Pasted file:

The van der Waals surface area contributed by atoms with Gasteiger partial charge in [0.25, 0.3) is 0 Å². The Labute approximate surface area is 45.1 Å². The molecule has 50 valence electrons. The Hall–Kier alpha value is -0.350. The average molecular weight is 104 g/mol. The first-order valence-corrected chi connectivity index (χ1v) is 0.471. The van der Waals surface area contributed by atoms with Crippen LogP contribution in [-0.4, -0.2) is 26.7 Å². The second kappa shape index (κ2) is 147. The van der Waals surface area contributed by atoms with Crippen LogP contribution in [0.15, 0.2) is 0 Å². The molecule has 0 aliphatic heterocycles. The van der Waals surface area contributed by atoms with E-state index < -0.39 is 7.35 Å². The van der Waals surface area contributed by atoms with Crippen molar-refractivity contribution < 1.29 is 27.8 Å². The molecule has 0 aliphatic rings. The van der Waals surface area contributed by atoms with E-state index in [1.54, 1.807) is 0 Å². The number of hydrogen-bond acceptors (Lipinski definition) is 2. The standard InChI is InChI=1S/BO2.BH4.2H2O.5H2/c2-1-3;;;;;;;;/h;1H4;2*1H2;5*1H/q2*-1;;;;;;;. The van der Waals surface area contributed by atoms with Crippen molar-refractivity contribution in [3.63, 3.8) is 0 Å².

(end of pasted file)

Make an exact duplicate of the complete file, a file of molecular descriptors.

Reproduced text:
The van der Waals surface area contributed by atoms with Gasteiger partial charge in [0.25, 0.3) is 0 Å². The Labute approximate surface area is 45.1 Å². The molecule has 50 valence electrons. The Hall–Kier alpha value is -0.350. The average molecular weight is 104 g/mol. The first-order valence-corrected chi connectivity index (χ1v) is 0.471. The van der Waals surface area contributed by atoms with Crippen LogP contribution in [-0.4, -0.2) is 26.7 Å². The second kappa shape index (κ2) is 147. The van der Waals surface area contributed by atoms with Crippen LogP contribution in [0.15, 0.2) is 0 Å². The molecule has 0 aliphatic heterocycles. The van der Waals surface area contributed by atoms with E-state index < -0.39 is 7.35 Å². The van der Waals surface area contributed by atoms with Crippen molar-refractivity contribution < 1.29 is 27.8 Å². The molecule has 0 aliphatic rings. The van der Waals surface area contributed by atoms with E-state index in [1.54, 1.807) is 0 Å². The number of hydrogen-bond acceptors (Lipinski definition) is 2. The standard InChI is InChI=1S/BO2.BH4.2H2O.5H2/c2-1-3;;;;;;;;/h;1H4;2*1H2;5*1H/q2*-1;;;;;;;. The van der Waals surface area contributed by atoms with Crippen molar-refractivity contribution in [3.63, 3.8) is 0 Å².